‘Burn Down the Ground’ Excerpt
It doesn’t matter who my father was;
it matters who I remember he was.
– Anne Sexton
Thank you so much for the USA Today and for more money in Trust Fund. I wish you were rich so you can send more.
I am in solitary for 30 days. What I did was insult the interpreter Mrs. Heath. Called her “Bitch Whore” after we argued. Anyway I don’t care if I stay in cell, and I don’t have money for the Commissary anyway.
Will you visit me? Don’t forget to sneak a pack of Wrigley’s Juicy Fruit from the Free World. Prison rules say don’t dress sexy or short skirt. I bet you know how to do it right. Wear big, loose shirt for hiding a Dairy Queen hamburger.
Daddy is Theodore R. Crews, Jr., or Inmate #13A46B7 to the Texas Department of Criminal Justice. He lives in Huntsville—a city of thirty-five thousand located sixty-seven miles from Houston on Interstate 45 towards Dallas. It’s a nondescript Texas city, known for decent BBQ, Sam Houston State University, and Huntsville Prison—the former home of “Old Sparky,” a wooden electric chair handcrafted by inmates that was used to execute 361 men between 1924 and 1964.
The prison is a lot less ominous than I expected. Except for the barbed wire, it reminds me of a school. It is a large, drab institution devoid of any color but with armed guards instead of hall monitors and a warden instead of a principal.
I have never been to a prison before, so as I drive up to the gate my stomach is in knots. An overstuffed officer wearing cowboy boots, a ten-gallon hat and a white handlebar moustache approaches my car and rattles off orders in a thick Texan drawl.
“Pop the hood, open the trunk, and show me your I.D.”
I fumble with my wallet and hand him my driver’s license. He takes a glance and declares with a mischievous glint, “New York City? Get a rope!”
I let out a nervous laugh, but question his judgment. Is it really wise to joke about hangings at a prison famous for executions?
He must figure that a woman in high heels from New York City would not be hiding a jumbo pack of gum in the waistband of her neatly pressed Banana Republic slacks. When his metal detecting wand shrieks where the pack of gum is hidden, he dismisses it. “Don’t you worry, honey, it’s just your belt buckle.” I am not wearing a belt. Juicy Fruit, however, is wrapped in foil.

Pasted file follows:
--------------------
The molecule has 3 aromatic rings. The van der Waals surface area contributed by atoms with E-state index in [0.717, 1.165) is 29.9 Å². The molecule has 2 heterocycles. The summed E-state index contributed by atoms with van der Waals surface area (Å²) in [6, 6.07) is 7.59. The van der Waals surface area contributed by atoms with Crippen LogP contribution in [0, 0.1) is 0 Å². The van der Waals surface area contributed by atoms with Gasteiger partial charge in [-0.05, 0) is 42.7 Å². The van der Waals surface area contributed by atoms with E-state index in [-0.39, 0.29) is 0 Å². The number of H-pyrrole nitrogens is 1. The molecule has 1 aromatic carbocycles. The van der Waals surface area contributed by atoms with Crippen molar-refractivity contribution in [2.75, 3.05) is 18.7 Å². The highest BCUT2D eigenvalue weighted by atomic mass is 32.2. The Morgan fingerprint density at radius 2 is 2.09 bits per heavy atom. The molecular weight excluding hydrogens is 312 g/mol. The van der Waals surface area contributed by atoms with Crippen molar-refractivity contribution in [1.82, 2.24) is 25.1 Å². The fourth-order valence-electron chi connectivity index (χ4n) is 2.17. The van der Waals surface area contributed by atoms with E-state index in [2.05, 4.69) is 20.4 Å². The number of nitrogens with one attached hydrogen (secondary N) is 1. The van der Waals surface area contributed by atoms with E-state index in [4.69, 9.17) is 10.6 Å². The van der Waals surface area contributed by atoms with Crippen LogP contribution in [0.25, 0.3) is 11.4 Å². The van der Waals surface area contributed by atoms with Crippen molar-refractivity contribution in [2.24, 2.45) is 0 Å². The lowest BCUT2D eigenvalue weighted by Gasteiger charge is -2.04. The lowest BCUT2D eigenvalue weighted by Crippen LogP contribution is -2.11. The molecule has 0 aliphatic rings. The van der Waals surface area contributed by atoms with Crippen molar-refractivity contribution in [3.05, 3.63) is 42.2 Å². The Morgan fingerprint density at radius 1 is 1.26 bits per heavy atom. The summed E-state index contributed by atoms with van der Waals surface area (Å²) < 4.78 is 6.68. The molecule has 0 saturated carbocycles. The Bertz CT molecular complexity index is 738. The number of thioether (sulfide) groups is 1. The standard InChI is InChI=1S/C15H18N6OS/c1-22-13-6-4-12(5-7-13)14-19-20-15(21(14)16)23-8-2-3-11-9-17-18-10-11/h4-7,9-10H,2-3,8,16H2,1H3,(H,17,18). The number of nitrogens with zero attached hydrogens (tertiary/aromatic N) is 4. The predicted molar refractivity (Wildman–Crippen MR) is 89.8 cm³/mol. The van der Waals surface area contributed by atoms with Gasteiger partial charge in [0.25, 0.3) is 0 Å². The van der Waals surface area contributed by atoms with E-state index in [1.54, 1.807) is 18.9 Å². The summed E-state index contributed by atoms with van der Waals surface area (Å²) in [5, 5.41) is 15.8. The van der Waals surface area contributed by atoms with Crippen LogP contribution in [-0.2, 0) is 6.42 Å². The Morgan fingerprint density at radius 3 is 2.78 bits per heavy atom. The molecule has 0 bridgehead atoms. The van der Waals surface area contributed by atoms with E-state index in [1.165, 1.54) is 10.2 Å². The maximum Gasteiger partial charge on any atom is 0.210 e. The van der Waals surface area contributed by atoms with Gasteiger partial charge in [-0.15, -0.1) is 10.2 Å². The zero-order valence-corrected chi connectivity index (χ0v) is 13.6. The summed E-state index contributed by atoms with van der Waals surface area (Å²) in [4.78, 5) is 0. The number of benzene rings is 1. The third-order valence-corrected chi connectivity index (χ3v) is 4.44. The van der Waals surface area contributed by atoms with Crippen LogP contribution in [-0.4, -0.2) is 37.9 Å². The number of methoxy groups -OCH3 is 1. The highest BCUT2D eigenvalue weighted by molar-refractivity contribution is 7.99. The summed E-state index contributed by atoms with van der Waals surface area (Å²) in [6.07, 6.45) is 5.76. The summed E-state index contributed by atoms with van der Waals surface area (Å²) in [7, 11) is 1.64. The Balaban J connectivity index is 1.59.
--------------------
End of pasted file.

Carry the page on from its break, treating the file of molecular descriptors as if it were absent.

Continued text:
I venture into the visiting area, a large open room that resembles a cafeteria with vending machines along the wall. There are two long tables with prisoners lined up on one side and visitors on the other. This is the contact visiting area, available only to immediate family members of inmates. What you see on television, with thick glass separating inmates from their visitors is a non-contact visit. These are for convicts on restriction for misbehaving, or non-relatives.
Dad isn’t supposed to be allowed to see visitors here—he is serving a punishment of a year in segregation for striking a guard—but the warden is letting us have a contact visit because I traveled so far.
Always one for small talk, I am surprised at how friendly the guards are. I imagined they would be stoic with close-cropped hair and hands resting on their weapons.
They give me warm smiles and polite nods and say things like, “How’re you doing today, ma’am?” and “Sure is a beautiful day, isn’t it?” If I just look past their uniforms and guns, we could be anywhere.
I wonder if they know Dad. Will they treat me differently when they see whom I’m here to visit? Should I apologize to them in advance?
My father comes out of the caged holding area. I expect to see him wearing a fluorescent orange jumpsuit or bold prison stripes. Instead, he’s clad in all white, from the short-sleeved shirt over long johns down to his cotton pants and Chuck Taylors. He looks more like an orderly at a hospital than an attempted murderer.
My delight at seeing Dad quickly turns to shock. The last time I saw him he was perfectly fit, but now he is hunched over, slowly shuffling his feet.
Did he break something? Was he in another fight? Has he just aged? Has it been that long? Yes, it has been that long. Christmas 1997, nine years ago, when he spent the holidays with me and I bought him a VCR for that dilapidated trailer of his.
I glance away and try to pull myself together. I look back and flash the biggest smile I can muster. With extra enthusiasm, I wave “I Love You” in sign language. He weakly waves back but doesn’t answer, choosing instead to concentrate on his pained walk.
I have let Dad rot in here alone.
My eyes well up with tears when my father kicks up his heels and dances a jig. He signs, “Ha ha! See what could happen? You should visit me more! I’m an old man!”
I stand stunned for a second, my mouth literally falling open before I rouse myself to sign with big, sweeping gestures and a huge smile, “You J-E-R-K!” Dad gives me a hug—not a long one. A guard is standing close, hand ready at my father’s elbow, waiting to lead him to his designated chair across the long wooden table from me.
But the strongest steel bars can’t cage charisma. Dad resumes walking with his trademark strut—cockiness dripping from every pore.